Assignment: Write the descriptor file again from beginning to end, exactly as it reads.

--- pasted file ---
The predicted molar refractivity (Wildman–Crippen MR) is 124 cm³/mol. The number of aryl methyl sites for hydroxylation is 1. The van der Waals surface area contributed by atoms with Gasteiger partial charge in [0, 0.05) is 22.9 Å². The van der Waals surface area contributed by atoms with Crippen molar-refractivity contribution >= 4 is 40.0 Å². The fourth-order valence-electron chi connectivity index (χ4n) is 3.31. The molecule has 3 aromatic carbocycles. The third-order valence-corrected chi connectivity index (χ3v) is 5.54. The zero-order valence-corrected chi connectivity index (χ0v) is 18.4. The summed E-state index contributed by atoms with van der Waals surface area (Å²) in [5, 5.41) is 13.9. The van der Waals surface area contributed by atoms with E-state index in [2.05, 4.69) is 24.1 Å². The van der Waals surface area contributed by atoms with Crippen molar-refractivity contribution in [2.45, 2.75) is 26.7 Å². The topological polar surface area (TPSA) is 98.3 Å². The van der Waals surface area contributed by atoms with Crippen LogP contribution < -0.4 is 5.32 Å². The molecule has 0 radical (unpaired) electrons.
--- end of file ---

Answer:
The predicted molar refractivity (Wildman–Crippen MR) is 124 cm³/mol. The number of aryl methyl sites for hydroxylation is 1. The van der Waals surface area contributed by atoms with Gasteiger partial charge in [0, 0.05) is 22.9 Å². The van der Waals surface area contributed by atoms with Crippen molar-refractivity contribution >= 4 is 40.0 Å². The fourth-order valence-electron chi connectivity index (χ4n) is 3.31. The molecule has 3 aromatic carbocycles. The third-order valence-corrected chi connectivity index (χ3v) is 5.54. The zero-order valence-corrected chi connectivity index (χ0v) is 18.4. The summed E-state index contributed by atoms with van der Waals surface area (Å²) in [5, 5.41) is 13.9. The van der Waals surface area contributed by atoms with E-state index in [2.05, 4.69) is 24.1 Å². The van der Waals surface area contributed by atoms with Crippen molar-refractivity contribution in [2.45, 2.75) is 26.7 Å². The topological polar surface area (TPSA) is 98.3 Å². The van der Waals surface area contributed by atoms with Crippen LogP contribution < -0.4 is 5.32 Å². The molecule has 0 radical (unpaired) electrons.